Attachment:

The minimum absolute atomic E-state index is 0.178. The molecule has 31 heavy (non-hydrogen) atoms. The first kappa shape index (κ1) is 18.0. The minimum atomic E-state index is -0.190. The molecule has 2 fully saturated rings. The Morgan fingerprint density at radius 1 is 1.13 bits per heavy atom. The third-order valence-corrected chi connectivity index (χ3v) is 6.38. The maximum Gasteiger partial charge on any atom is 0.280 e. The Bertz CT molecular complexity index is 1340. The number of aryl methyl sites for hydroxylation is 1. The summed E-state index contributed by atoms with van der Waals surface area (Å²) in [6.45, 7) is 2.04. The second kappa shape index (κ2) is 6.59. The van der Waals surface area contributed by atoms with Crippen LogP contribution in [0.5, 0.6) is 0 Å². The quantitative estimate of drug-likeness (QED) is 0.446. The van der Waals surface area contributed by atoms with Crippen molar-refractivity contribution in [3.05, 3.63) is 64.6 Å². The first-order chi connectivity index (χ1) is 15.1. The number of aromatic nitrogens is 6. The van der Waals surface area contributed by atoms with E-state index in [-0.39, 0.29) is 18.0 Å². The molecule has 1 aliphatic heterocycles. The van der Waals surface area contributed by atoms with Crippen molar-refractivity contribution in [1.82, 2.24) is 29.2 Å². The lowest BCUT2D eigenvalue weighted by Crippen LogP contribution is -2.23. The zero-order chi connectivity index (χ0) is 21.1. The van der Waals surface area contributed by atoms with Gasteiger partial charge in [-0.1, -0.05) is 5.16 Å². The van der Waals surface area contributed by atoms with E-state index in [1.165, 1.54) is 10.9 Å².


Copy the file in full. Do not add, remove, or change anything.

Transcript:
The minimum absolute atomic E-state index is 0.178. The molecule has 31 heavy (non-hydrogen) atoms. The first kappa shape index (κ1) is 18.0. The minimum atomic E-state index is -0.190. The molecule has 2 fully saturated rings. The Morgan fingerprint density at radius 1 is 1.13 bits per heavy atom. The third-order valence-corrected chi connectivity index (χ3v) is 6.38. The maximum Gasteiger partial charge on any atom is 0.280 e. The Bertz CT molecular complexity index is 1340. The number of aryl methyl sites for hydroxylation is 1. The summed E-state index contributed by atoms with van der Waals surface area (Å²) in [6.45, 7) is 2.04. The second kappa shape index (κ2) is 6.59. The van der Waals surface area contributed by atoms with Crippen LogP contribution in [0.5, 0.6) is 0 Å². The quantitative estimate of drug-likeness (QED) is 0.446. The van der Waals surface area contributed by atoms with Crippen molar-refractivity contribution in [3.05, 3.63) is 64.6 Å². The first-order chi connectivity index (χ1) is 15.1. The number of aromatic nitrogens is 6. The van der Waals surface area contributed by atoms with E-state index in [-0.39, 0.29) is 18.0 Å². The molecule has 1 aliphatic heterocycles. The van der Waals surface area contributed by atoms with Crippen molar-refractivity contribution in [1.82, 2.24) is 29.2 Å². The lowest BCUT2D eigenvalue weighted by Crippen LogP contribution is -2.23. The zero-order chi connectivity index (χ0) is 21.1. The van der Waals surface area contributed by atoms with Gasteiger partial charge in [-0.1, -0.05) is 5.16 Å². The van der Waals surface area contributed by atoms with E-state index in [1.165, 1.54) is 10.9 Å².